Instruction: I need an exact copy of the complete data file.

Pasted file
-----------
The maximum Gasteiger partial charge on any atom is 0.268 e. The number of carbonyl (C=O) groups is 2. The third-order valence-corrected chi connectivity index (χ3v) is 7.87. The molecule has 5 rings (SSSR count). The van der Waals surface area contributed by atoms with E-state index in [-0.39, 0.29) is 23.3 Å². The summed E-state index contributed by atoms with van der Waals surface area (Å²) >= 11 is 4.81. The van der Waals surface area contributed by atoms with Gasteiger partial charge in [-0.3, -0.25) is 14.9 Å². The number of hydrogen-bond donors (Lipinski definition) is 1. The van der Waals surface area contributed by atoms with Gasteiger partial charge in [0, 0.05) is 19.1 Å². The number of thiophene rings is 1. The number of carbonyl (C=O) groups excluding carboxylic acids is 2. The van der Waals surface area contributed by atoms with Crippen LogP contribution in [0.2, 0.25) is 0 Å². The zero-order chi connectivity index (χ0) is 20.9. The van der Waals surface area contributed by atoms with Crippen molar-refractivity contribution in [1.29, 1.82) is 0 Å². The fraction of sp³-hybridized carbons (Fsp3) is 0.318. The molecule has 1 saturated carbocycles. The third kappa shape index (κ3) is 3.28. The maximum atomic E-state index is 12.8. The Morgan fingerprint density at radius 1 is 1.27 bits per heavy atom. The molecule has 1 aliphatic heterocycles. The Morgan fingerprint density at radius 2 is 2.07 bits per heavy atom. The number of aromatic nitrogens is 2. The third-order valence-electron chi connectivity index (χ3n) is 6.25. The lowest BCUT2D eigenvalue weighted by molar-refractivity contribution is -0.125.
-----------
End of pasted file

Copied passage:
The maximum Gasteiger partial charge on any atom is 0.268 e. The number of carbonyl (C=O) groups is 2. The third-order valence-corrected chi connectivity index (χ3v) is 7.87. The molecule has 5 rings (SSSR count). The van der Waals surface area contributed by atoms with E-state index in [-0.39, 0.29) is 23.3 Å². The summed E-state index contributed by atoms with van der Waals surface area (Å²) >= 11 is 4.81. The van der Waals surface area contributed by atoms with Gasteiger partial charge in [-0.3, -0.25) is 14.9 Å². The number of hydrogen-bond donors (Lipinski definition) is 1. The van der Waals surface area contributed by atoms with Gasteiger partial charge in [0, 0.05) is 19.1 Å². The number of thiophene rings is 1. The number of carbonyl (C=O) groups excluding carboxylic acids is 2. The van der Waals surface area contributed by atoms with Crippen LogP contribution in [0.2, 0.25) is 0 Å². The zero-order chi connectivity index (χ0) is 20.9. The van der Waals surface area contributed by atoms with Crippen molar-refractivity contribution in [1.29, 1.82) is 0 Å². The fraction of sp³-hybridized carbons (Fsp3) is 0.318. The molecule has 1 saturated carbocycles. The third kappa shape index (κ3) is 3.28. The maximum atomic E-state index is 12.8. The Morgan fingerprint density at radius 1 is 1.27 bits per heavy atom. The molecule has 1 aliphatic heterocycles. The Morgan fingerprint density at radius 2 is 2.07 bits per heavy atom. The number of aromatic nitrogens is 2. The third-order valence-electron chi connectivity index (χ3n) is 6.25. The lowest BCUT2D eigenvalue weighted by molar-refractivity contribution is -0.125.